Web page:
Singer Nicole Henry recorded with producer Matt Pierson and Allen engineering, with John Stoddardt on piano, and arrangements by Stoddardt and Gil Goldstein. And Japanese outfit New Friends, Inc. were in tracking the pianist / vocalist Akiko Yano for a film. She played the Steinway ‘D’ – 9′ concert grand, and Aya Merrill engineered the sessions.
This is just a sampling of the recent sessions, according to Sear Sound’s manager Roberta Findlay. Visit www.searsound.com for more information on the studio, and its equipment and history.
THE FIVE BOROUGHS: 2010 has been busy all right. For anyone involved in New York City’s expansive business of music – producer, publisher, entrepreneur, engineer, artist, and many more – the environment remains fast-paced, ultra-competitive and constantly changing.
With 2011 looming, SonicScoop looked for the news, trends and topics that stood out to us over the past 365 days.
In audio post, it was grow or die in the uppermost echelon. The biggest facilities, including hsr|ny, Nutmeg, and Sound Lounge made serious expansions into audio and/or video:
Large and mid-sized recording/tracking/mixing studios kept making capital improvements and expanding:
Advanced smaller studios – independent and within larger facilities — and producer rooms also opened up at a peppy pace:
Avid capped off a furious year of reinvention and new products with the release of Pro Tools 9.
Music houses and composers still had a ton of TV, film and video game work to go after and win:
Production music and synch licensing remained a solid business, especially for those who got in at the right time or had a smart approach.
One of NYC’s most controversial music business plays, peer-to-peer file sharing network Limewire, appeared to be finally finished.
Tracking, mixing and mastering at NYC’s established facilities did a relatively healthy volume of A-level and independent work throughout the year:
New software and hardware happiness abounded:
NYC suffered losses when beloved people and places left us:
NYC-based producers, mixers, engineers and artists became businesses in their own right:
Producer Chris Coady worked on some hugely acclaimed records this year, including Beach House Teen Dream and Delorean Subiza, as well as records with Hooray for Earth, Zola Jesus, Smith Westerns, Cold Cave.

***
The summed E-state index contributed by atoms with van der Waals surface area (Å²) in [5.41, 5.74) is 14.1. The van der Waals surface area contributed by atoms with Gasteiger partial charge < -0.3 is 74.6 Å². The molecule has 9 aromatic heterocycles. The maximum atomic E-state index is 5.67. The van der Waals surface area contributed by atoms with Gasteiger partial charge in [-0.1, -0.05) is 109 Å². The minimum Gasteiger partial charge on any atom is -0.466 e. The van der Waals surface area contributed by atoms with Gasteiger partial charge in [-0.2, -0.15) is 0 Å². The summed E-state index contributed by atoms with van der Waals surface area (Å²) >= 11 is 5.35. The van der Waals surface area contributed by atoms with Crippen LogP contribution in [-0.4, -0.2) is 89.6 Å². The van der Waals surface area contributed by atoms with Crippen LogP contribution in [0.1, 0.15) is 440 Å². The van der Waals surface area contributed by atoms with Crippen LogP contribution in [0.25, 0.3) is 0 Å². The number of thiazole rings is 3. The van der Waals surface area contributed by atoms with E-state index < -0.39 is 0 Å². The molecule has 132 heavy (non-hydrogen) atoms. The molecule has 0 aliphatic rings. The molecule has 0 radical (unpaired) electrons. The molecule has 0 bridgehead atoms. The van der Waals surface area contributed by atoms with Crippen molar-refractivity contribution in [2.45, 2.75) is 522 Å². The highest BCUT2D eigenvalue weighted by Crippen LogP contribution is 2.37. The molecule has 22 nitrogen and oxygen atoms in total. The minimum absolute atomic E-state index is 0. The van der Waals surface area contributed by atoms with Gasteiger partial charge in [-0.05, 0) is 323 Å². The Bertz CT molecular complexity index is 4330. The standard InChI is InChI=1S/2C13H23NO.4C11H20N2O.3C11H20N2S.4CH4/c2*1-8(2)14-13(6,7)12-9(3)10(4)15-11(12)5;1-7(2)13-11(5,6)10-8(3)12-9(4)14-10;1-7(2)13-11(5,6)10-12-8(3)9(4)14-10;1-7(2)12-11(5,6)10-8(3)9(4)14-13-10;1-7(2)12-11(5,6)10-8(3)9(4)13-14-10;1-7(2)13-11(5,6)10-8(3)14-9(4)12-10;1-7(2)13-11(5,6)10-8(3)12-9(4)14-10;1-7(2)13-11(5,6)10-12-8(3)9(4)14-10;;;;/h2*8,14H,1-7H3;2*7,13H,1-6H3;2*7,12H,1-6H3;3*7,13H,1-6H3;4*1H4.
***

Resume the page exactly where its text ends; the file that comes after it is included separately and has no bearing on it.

The studio scene got a lot more socialicious and FUN:
What big stories would you include? And what do you see next in 2011? Don’t be shy – leave a comment and let us know!
– Janice Brown and David Weiss
CHINATOWN, MANHATTAN/FORT GREENE, BROOKLYN: What headspace are you in? For a music producer/engineer/mixer like Allen Farmelo, getting your talents to that sought-after place is all about finding yourself.
In the process of doing that, of course, people will find you — that explains why one of Farmelo’s fans is an artful outfit like Cinematic Orchestra, the engrossing British jazz/electronic/soul influenced outfit led by Jason Swincoe. The ever-evolving group recently called on Farmelo to engineer their upcoming release for Ninja Tune, a project that he executed in the semi-exclusive confines of Chinatown’s intriguing Mavericks Studio.
Whether working at Mavericks or mixing/mastering at his rapidly evolving Fort Greene facility, The Farm, Farmelo’s primary angle – a sound he gravitates to that he calls “Post-Pink Floyd” – and artist-centric philosophy shows how an NYC audio pro gets on the map. As his list of credits grows (The Loom, Second Dan, Cucu Diamantes, Jonah Smith, Ian Gillan, The Cabriolets, Jesus H. Christ), so does his insight on what makes today’s music, and the business of it, tick.
You’ve been working a lot with Cinematic Orchestra the last few weeks. How would you describe that workflow?
I wouldn’t say it’s improvisational, but I would say it’s a very grand project that operates on a lot of different levels and that there’s a lot of exploration happening. Jason’s done a lot of writing beforehand, and he brings in musicians to flesh out the ideas. The writing is extremely intentional, and harmonically/melodically very plotted out. He knows the goal of those songs.
He’s an amazing producer because he manages to get people to do stuff that works for the song, without telling them what to do. Is he micromanaging? No. But is he getting the micro-details he wants out of people? Yes. So I’m watching him closely and learning from him.
Cinematic’s not like the Beatles where you have the same four members, and without one of them you’re done. Jason’s brought in people he feels will contribute to that particular song in the way he thinks it will happen best. Different singers for different songs, that kind of thing. So far it’s a bit of a different-sounding record than the previous one, and I think the lineup will reflect those changes.
So what’s it like coming into the project as an engineer? Do they let you do your thing, or is it a collaborative process?
Jason knows what he wants to hear, he is extremely good at communicating it, and he lets me achieve that. He can sometimes get right down to the gear. They were working at Livingston Studios in London, using those Coles 4038s as the overheads. He described that setup, and I did that here to get the specific sound that worked well when he tracked in England.